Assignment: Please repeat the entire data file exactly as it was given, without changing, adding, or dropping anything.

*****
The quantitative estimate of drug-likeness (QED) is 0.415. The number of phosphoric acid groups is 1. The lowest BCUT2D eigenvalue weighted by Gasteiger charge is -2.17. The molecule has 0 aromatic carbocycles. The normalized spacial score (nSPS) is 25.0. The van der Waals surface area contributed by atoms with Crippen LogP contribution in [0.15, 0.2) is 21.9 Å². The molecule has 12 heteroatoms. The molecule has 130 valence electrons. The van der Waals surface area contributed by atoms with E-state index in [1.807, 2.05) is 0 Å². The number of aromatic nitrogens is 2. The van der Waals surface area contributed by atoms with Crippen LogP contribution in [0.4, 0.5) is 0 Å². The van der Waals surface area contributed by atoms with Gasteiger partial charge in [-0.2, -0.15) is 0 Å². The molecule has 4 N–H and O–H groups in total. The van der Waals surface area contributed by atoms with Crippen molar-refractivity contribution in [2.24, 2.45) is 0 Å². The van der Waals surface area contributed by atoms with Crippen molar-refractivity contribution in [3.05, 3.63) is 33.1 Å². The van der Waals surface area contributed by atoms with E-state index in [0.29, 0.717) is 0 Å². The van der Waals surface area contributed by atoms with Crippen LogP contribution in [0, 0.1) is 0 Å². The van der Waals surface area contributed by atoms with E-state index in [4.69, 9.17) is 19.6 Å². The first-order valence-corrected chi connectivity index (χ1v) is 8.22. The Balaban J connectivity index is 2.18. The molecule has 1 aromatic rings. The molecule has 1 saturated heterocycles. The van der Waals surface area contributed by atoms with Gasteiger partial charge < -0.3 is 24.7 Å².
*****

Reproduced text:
The quantitative estimate of drug-likeness (QED) is 0.415. The number of phosphoric acid groups is 1. The lowest BCUT2D eigenvalue weighted by Gasteiger charge is -2.17. The molecule has 0 aromatic carbocycles. The normalized spacial score (nSPS) is 25.0. The van der Waals surface area contributed by atoms with Crippen LogP contribution in [0.15, 0.2) is 21.9 Å². The molecule has 12 heteroatoms. The molecule has 130 valence electrons. The van der Waals surface area contributed by atoms with E-state index in [1.807, 2.05) is 0 Å². The number of aromatic nitrogens is 2. The van der Waals surface area contributed by atoms with Crippen LogP contribution in [0.4, 0.5) is 0 Å². The van der Waals surface area contributed by atoms with Gasteiger partial charge in [-0.2, -0.15) is 0 Å². The molecule has 4 N–H and O–H groups in total. The van der Waals surface area contributed by atoms with Crippen molar-refractivity contribution in [2.24, 2.45) is 0 Å². The van der Waals surface area contributed by atoms with Crippen molar-refractivity contribution in [3.05, 3.63) is 33.1 Å². The van der Waals surface area contributed by atoms with E-state index in [0.29, 0.717) is 0 Å². The van der Waals surface area contributed by atoms with Crippen LogP contribution in [0, 0.1) is 0 Å². The van der Waals surface area contributed by atoms with E-state index in [4.69, 9.17) is 19.6 Å². The first-order valence-corrected chi connectivity index (χ1v) is 8.22. The Balaban J connectivity index is 2.18. The molecule has 1 aromatic rings. The molecule has 1 saturated heterocycles. The van der Waals surface area contributed by atoms with Gasteiger partial charge < -0.3 is 24.7 Å².